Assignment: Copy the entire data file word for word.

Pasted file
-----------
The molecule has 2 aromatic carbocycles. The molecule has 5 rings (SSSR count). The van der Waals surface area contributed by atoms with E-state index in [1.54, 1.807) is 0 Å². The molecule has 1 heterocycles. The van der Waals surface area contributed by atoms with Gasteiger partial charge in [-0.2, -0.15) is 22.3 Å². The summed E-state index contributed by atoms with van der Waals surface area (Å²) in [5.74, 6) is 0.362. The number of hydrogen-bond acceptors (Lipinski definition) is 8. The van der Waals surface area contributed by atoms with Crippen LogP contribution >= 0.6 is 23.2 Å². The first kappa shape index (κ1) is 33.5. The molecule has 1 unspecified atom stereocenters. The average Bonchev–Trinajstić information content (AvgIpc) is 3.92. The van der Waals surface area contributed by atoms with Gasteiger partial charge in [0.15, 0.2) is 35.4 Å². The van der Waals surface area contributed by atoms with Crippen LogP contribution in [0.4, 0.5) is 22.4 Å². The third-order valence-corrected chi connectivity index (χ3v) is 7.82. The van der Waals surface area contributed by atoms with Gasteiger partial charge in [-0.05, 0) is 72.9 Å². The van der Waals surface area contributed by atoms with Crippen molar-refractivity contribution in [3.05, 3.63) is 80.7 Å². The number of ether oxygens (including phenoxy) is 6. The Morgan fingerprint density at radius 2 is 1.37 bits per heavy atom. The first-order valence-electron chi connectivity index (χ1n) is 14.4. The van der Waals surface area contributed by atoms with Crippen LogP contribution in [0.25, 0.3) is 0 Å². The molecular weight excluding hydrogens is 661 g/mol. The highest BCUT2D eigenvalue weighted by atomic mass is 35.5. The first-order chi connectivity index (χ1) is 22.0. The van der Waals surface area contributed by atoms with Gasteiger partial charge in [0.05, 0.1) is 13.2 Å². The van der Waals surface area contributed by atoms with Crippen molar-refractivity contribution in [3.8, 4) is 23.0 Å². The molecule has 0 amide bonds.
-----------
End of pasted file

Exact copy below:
The molecule has 2 aromatic carbocycles. The molecule has 5 rings (SSSR count). The van der Waals surface area contributed by atoms with E-state index in [1.54, 1.807) is 0 Å². The molecule has 1 heterocycles. The van der Waals surface area contributed by atoms with Gasteiger partial charge in [-0.2, -0.15) is 22.3 Å². The summed E-state index contributed by atoms with van der Waals surface area (Å²) in [5.74, 6) is 0.362. The number of hydrogen-bond acceptors (Lipinski definition) is 8. The van der Waals surface area contributed by atoms with Crippen LogP contribution >= 0.6 is 23.2 Å². The first kappa shape index (κ1) is 33.5. The molecule has 1 unspecified atom stereocenters. The average Bonchev–Trinajstić information content (AvgIpc) is 3.92. The van der Waals surface area contributed by atoms with Gasteiger partial charge in [0.15, 0.2) is 35.4 Å². The van der Waals surface area contributed by atoms with Crippen LogP contribution in [0.4, 0.5) is 22.4 Å². The third-order valence-corrected chi connectivity index (χ3v) is 7.82. The van der Waals surface area contributed by atoms with Gasteiger partial charge in [-0.05, 0) is 72.9 Å². The van der Waals surface area contributed by atoms with Crippen molar-refractivity contribution in [3.05, 3.63) is 80.7 Å². The number of ether oxygens (including phenoxy) is 6. The Morgan fingerprint density at radius 2 is 1.37 bits per heavy atom. The first-order valence-electron chi connectivity index (χ1n) is 14.4. The van der Waals surface area contributed by atoms with Crippen LogP contribution in [0.25, 0.3) is 0 Å². The molecular weight excluding hydrogens is 661 g/mol. The highest BCUT2D eigenvalue weighted by atomic mass is 35.5. The first-order chi connectivity index (χ1) is 22.0. The van der Waals surface area contributed by atoms with Gasteiger partial charge in [0.05, 0.1) is 13.2 Å². The van der Waals surface area contributed by atoms with Crippen molar-refractivity contribution in [3.8, 4) is 23.0 Å². The molecule has 0 amide bonds.